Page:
Sowing the Seeds of Race, Reaping the Whirlwind of Racism

07/22/2010 05:39 pm ET | Updated May 25, 2011

Back in June of 2008, I posted several pieces on Huffington suggesting that the Anybody but Clinton (ABC) coalition was pushing Barack Obama into the Democratic Primaries because they realized that his entry would draw black voters to him, and away from Hillary. Until then, black Democrats had been major Clinton supporters, thanks in large part, to their closeness to Bill Clinton, who was nicknamed "the first black president."

Blacks make up about 15% of all Democratic voters, and if Hillary had retained their support, she would almost certainly have won the Democratic primaries, with at least 60% of the votes. But Obama's entry gave black voters another alternative, and it was their votes that won him the nomination. During the campaign, Obama supporters played the race card on several occasions--once against Joe Biden, then against Bill Clinton.

I don't believe that Obama supporters ever considered the racial effects of his election if he failed to totally satisfy his voters' expectations. Neither did they know that on Inauguration Day Obama would be facing two wars, the deepest recession and the greatest deficit in our history. No president since Abraham Lincoln had taken the oath at a less auspicious time. Nor did they fully recognize the latent racism that was ready to erupt and the racists who would inflate any Obama administration blunders. Finally, they seemed unaware of the abundance of racist bloggers and that FoxNews would, as the number one news network, report blog news as if it came from reliable sources, thereby directing the attention of millions of Americans to stories they otherwise would never have heard of or cared about.

Such was the case on Monday, when a right wing blogger, Andrew Breitbart, obtained a copy of the Shirley Sherrod tape, cut part of it from its context, and posted it on his website. Bill O'Reilly, picked up the tape, played it on his show, and called for Ms. Sherrod's immediate resignation. But, Ms. Sherrod had already resigned. You know the rest of the story, even before O'Reilly's show aired Monday night, Sherrod had first been placed on administrative leave and then fired, with the approval of the White House. Even the NAACP condemned her.
Then, on Tuesday morning, Ms. Sherrod appears on CNN, tells her side of the story, and shows the whole tape, which proves the point of her speech was her overcoming her racism and helping white farmers to save their land, just as she had helped black farmers. Her cause is not hurt when the 96 year old farmer whose land she helped save, and his family, tell the world how grateful they are for her help. Suddenly, she is a hero, but it isn't until Tuesday night that the White House informs Secretary of Agriculture, Vilsack, that he should reconsider.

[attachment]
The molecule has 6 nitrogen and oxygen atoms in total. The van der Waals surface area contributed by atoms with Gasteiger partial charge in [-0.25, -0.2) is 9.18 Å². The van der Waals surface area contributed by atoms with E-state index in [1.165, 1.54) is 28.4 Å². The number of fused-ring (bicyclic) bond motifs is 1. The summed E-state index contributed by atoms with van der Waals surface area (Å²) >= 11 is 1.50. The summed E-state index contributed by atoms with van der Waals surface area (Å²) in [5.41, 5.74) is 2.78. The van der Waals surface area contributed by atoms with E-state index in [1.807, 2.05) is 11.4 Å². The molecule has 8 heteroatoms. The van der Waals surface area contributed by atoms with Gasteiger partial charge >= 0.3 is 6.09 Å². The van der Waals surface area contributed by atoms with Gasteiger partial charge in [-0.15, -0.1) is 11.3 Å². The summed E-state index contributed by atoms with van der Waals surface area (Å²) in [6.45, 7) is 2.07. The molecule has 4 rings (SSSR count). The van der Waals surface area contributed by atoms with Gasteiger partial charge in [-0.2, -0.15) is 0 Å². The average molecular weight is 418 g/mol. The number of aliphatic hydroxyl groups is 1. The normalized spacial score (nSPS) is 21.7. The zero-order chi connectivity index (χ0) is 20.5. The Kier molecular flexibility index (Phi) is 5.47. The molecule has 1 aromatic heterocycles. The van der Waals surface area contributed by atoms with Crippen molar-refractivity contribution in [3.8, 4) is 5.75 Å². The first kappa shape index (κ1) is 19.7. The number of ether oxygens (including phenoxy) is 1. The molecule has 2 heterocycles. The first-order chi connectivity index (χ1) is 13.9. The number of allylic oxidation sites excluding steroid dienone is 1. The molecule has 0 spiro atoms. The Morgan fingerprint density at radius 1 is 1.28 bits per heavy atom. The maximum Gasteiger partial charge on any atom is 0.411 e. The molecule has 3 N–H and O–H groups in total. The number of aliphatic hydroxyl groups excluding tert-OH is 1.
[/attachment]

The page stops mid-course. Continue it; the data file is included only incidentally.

It isn't until Wednesday that Vilsack apologizes and offers Ms. Sherrod a new and better position at the Agriculture Department. O'Reilly also apologizes on Wednesday.

The Obama Administration has waffled repeatedly in racial situations. Last year, it was the notorious White House summit conference between Harvard Professor Henry Gates and the Cambridge police sergeant, James Crowley, who had arrested him, after the President said that the police had "acted stupidly" when they arrested him. And now, the "nonpartisan" Commission on Civil Rights is attempting to reopen its case alleging Black Panther intimidation at a Philadelphia polling place in the 2008 Presidential Election, after the Justice Department has already settled the matter with an injunction against a Panther member. The conservatives on the Commission think the Panthers got off too easy.

The Obama Administration seems to have no overall strategy in dealing with racial issues at a time when accusations of racism flow from both sides of the political aisle. It has acted hastily, often thoughtlessly and sometimes even incoherently.

When I worked at CNN, the salesmen used to refer to Ted Turner's business strategy as "Fire, Aim, Ready." This week, Shirley Sherrod was fired, seemingly with no aim except to get the story off the front pages, and no plan readied to handle the fallout.

In the midst of what I regard as a "whirlwind of racism," the White House needs a better strategy than that.